S.F DJ Bus Station John Lists His Top Five Favorite Divas
Get ready, this week's edition of Signal to Noise packs a bit of a punch. Not content with our usual format, Bus Station John decided to send over a list of his five favorite female divas (plus a little bonus pick you'll need to scroll through to the end to see). Why all the extras? Well, it boils down to the fact that this Saturday marks the first anniversary of Love Will Fix It, his monthly exploration of late-'70s and early-'80s R&B. And while he might be better known for the retro bathhouse disco of Tubesteak Connection, the following list ought to provide an idea of the breadth of his collection. Read what the man has to say, listen to these tracks, and head over to The Hot Spot this Saturday for a dose of the real thing.
Bus Station John Celebrates One Year of Love Will Fix It this Saturday at Hot Spot.
Says Bus Station John:
"These artists take us back to a very different era in dance music, when actual talent was more important than being videogenic. And talent these women have in abundance --- they can SANG! Early in their careers (before the pressure to have crossover appeal diluted the magic of too many R&B performers), we can see them at their best, and witness why they became stars, warranting our attention both on and off the dance floor. These are uniquely gifted soul sisters, whose voices stand the test of time (and defy the insult to our intelligence that is AutoTune). I've selected from each a hit as well as a lesser-known track."
5. Stephanie Mills was my first love. As a young queen, I wore out the original cast album of The Wiz -- then fell further under the spell of her enchanting, bell-like tones as she moved from Broadway into a major R&B career.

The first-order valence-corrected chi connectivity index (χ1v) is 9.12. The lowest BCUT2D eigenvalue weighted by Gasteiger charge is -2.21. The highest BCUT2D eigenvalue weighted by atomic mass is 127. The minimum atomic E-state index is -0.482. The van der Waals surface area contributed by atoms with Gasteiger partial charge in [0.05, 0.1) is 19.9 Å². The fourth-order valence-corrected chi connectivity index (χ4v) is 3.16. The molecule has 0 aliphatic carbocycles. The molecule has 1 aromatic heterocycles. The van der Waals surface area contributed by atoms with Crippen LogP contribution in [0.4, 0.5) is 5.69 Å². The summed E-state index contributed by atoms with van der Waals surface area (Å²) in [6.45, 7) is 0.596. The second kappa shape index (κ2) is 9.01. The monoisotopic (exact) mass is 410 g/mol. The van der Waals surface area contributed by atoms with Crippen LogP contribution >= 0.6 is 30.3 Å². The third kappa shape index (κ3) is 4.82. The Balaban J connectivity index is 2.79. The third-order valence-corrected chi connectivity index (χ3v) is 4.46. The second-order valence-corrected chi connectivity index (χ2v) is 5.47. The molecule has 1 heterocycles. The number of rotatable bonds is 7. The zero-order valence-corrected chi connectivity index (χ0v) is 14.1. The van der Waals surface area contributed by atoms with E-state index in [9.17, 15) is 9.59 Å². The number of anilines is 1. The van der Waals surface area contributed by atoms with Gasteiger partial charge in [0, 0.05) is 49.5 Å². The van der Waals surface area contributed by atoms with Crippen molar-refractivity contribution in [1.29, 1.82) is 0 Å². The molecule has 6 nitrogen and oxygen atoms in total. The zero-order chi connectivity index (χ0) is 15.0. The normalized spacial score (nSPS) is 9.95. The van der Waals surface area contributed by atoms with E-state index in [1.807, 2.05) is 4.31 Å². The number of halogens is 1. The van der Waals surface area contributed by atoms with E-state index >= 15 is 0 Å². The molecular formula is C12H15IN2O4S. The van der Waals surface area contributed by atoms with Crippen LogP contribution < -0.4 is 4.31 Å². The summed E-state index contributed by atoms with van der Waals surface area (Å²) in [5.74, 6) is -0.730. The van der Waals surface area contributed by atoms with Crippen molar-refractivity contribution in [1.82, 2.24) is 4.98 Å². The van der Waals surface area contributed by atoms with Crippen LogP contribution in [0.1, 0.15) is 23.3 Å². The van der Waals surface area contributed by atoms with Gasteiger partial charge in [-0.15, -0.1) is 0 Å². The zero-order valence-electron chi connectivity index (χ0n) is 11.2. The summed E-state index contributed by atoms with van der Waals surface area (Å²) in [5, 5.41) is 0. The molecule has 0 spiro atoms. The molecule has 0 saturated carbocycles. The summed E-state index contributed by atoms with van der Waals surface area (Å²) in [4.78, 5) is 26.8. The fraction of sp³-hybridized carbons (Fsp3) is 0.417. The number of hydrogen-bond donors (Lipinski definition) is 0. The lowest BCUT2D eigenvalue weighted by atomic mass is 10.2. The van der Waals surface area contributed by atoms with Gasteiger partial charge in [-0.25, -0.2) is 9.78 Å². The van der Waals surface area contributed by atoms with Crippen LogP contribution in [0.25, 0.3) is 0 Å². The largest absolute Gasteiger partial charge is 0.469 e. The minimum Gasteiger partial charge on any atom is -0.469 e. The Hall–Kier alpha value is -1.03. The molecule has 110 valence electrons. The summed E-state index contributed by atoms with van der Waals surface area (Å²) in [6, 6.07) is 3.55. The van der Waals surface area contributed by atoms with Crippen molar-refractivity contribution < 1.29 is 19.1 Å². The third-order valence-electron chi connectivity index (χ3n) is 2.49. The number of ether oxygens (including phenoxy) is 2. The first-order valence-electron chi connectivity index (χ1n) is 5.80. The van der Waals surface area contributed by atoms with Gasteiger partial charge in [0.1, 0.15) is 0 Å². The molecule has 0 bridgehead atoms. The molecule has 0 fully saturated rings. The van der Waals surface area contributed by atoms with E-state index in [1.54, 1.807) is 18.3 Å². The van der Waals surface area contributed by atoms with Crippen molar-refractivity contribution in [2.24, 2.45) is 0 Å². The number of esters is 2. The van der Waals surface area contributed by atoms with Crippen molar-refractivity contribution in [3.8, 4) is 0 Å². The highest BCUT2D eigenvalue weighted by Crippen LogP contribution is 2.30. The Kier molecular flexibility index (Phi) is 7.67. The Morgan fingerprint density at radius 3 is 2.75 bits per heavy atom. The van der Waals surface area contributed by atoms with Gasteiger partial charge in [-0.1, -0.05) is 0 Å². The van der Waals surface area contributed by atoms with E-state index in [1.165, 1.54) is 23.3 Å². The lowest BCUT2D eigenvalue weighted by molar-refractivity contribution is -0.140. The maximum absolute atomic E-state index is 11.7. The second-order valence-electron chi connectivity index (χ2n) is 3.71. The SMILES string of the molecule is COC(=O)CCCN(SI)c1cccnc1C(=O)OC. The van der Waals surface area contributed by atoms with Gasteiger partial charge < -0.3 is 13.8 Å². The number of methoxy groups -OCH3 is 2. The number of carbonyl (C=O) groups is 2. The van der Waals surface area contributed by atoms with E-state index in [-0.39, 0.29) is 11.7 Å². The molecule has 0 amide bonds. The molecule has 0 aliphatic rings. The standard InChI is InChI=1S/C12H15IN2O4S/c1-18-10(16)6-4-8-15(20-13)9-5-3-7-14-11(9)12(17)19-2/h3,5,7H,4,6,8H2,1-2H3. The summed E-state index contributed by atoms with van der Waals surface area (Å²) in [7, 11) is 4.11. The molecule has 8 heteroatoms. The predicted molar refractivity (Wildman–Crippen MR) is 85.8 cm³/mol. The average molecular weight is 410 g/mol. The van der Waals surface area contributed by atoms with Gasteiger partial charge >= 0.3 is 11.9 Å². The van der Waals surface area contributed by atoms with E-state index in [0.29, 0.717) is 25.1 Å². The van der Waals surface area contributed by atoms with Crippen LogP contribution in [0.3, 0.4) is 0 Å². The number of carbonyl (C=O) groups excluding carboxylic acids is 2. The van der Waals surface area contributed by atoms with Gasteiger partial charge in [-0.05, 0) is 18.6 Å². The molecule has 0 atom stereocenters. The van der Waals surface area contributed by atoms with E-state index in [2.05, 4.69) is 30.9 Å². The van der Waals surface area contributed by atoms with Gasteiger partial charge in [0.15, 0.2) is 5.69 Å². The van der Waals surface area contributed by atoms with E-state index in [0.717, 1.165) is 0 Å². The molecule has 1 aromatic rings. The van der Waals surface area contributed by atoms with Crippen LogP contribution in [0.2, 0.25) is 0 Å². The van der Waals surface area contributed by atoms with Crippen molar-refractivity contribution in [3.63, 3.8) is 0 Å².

Here, she unwittingly-yet-charmingly barges into the rambles in Central Park,
NYC's notorious gay cruising-grounds-of-yore, where I'm sure she ran into more than a few fans."Never Knew Love Like This Before," indeed!
"Don't Stop Dancin," is an effusive, uptempo gospel-tinged disco number seasoned with one of my favorite period sound effects: a crowd in the background "havin' a par-tay."
4. Chaka Khan. Nobody soars like miss Chaka (when she's not busy burning us down with her slower jams). I couldn't wait to get my hands on the next Rufus album back in "the day" -- I can still hear the crinkle of the shrink-wrap (ask Grandpa what I'm talking about, kids)!
"Do You Love What You Feel," always gets a party rolling. The band's typically tight musicianship really shines under the guidance of legendary producer Quincy Jones.
"We Can Work It Out," is an unexpected thrill ride from one of Ms. Khan's best solo albums, 1981's What Cha' Gonna Do For Me.
3. Evelyn "Champagne" King. Among the talents listed here, I peg "bubbles" as the most versatile; whether she's going hard, funky and deep, or purring like a kitten, this lady delivers consistently.
"I'm In Love" always takes me back to one of the haunts of my youth, Mildred's Palace, an all-ages gay club in Portland, Oregon (before my tumbling curls tumbled from my scalp to my chin!) Evelyn's happy, earnest vocal combined with producer Kashif's then ground-breaking fusion of synths with live instrumentation still fills dance floors three decades later. Plus: handclaps!
"I Can't Take It." A killer bassline and a deeper vocal register drive this lil' monster.